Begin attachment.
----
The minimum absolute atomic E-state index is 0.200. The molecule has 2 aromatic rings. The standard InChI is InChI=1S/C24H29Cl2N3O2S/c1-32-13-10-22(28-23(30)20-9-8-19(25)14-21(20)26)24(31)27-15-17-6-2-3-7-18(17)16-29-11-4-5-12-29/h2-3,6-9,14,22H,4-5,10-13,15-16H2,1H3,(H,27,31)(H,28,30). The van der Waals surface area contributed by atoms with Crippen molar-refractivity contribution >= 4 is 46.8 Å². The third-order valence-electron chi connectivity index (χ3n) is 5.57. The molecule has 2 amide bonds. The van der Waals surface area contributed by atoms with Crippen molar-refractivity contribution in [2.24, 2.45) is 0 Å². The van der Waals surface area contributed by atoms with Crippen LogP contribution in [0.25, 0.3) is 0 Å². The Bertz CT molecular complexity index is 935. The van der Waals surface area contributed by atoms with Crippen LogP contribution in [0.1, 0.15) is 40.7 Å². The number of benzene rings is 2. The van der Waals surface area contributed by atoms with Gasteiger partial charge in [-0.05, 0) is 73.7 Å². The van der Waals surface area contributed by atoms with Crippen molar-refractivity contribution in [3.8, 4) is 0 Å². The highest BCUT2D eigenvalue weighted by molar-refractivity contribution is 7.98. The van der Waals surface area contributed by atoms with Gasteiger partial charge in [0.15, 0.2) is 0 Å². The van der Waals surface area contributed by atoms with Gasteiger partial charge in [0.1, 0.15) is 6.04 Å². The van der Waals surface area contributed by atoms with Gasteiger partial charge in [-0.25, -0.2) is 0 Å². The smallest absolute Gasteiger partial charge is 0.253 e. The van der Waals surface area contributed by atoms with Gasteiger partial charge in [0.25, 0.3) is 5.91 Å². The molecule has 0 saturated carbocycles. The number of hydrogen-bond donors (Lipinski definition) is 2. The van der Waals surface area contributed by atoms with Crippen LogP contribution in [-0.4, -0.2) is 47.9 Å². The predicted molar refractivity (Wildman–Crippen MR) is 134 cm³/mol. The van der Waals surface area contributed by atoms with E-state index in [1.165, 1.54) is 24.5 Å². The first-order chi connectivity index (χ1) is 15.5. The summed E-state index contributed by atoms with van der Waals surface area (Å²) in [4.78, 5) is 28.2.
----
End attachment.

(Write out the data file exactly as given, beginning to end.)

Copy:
The minimum absolute atomic E-state index is 0.200. The molecule has 2 aromatic rings. The standard InChI is InChI=1S/C24H29Cl2N3O2S/c1-32-13-10-22(28-23(30)20-9-8-19(25)14-21(20)26)24(31)27-15-17-6-2-3-7-18(17)16-29-11-4-5-12-29/h2-3,6-9,14,22H,4-5,10-13,15-16H2,1H3,(H,27,31)(H,28,30). The van der Waals surface area contributed by atoms with Crippen molar-refractivity contribution >= 4 is 46.8 Å². The third-order valence-electron chi connectivity index (χ3n) is 5.57. The molecule has 2 amide bonds. The van der Waals surface area contributed by atoms with Crippen molar-refractivity contribution in [2.24, 2.45) is 0 Å². The van der Waals surface area contributed by atoms with Crippen LogP contribution in [0.25, 0.3) is 0 Å². The Bertz CT molecular complexity index is 935. The van der Waals surface area contributed by atoms with Crippen LogP contribution in [0.1, 0.15) is 40.7 Å². The number of benzene rings is 2. The van der Waals surface area contributed by atoms with Gasteiger partial charge in [-0.05, 0) is 73.7 Å². The van der Waals surface area contributed by atoms with Crippen molar-refractivity contribution in [3.8, 4) is 0 Å². The highest BCUT2D eigenvalue weighted by molar-refractivity contribution is 7.98. The van der Waals surface area contributed by atoms with Gasteiger partial charge in [0.15, 0.2) is 0 Å². The van der Waals surface area contributed by atoms with Gasteiger partial charge in [0.1, 0.15) is 6.04 Å². The van der Waals surface area contributed by atoms with Gasteiger partial charge in [-0.25, -0.2) is 0 Å². The smallest absolute Gasteiger partial charge is 0.253 e. The van der Waals surface area contributed by atoms with Gasteiger partial charge in [0.25, 0.3) is 5.91 Å². The molecule has 0 saturated carbocycles. The number of hydrogen-bond donors (Lipinski definition) is 2. The van der Waals surface area contributed by atoms with Crippen LogP contribution in [-0.4, -0.2) is 47.9 Å². The predicted molar refractivity (Wildman–Crippen MR) is 134 cm³/mol. The van der Waals surface area contributed by atoms with E-state index in [1.165, 1.54) is 24.5 Å². The first-order chi connectivity index (χ1) is 15.5. The summed E-state index contributed by atoms with van der Waals surface area (Å²) in [4.78, 5) is 28.2.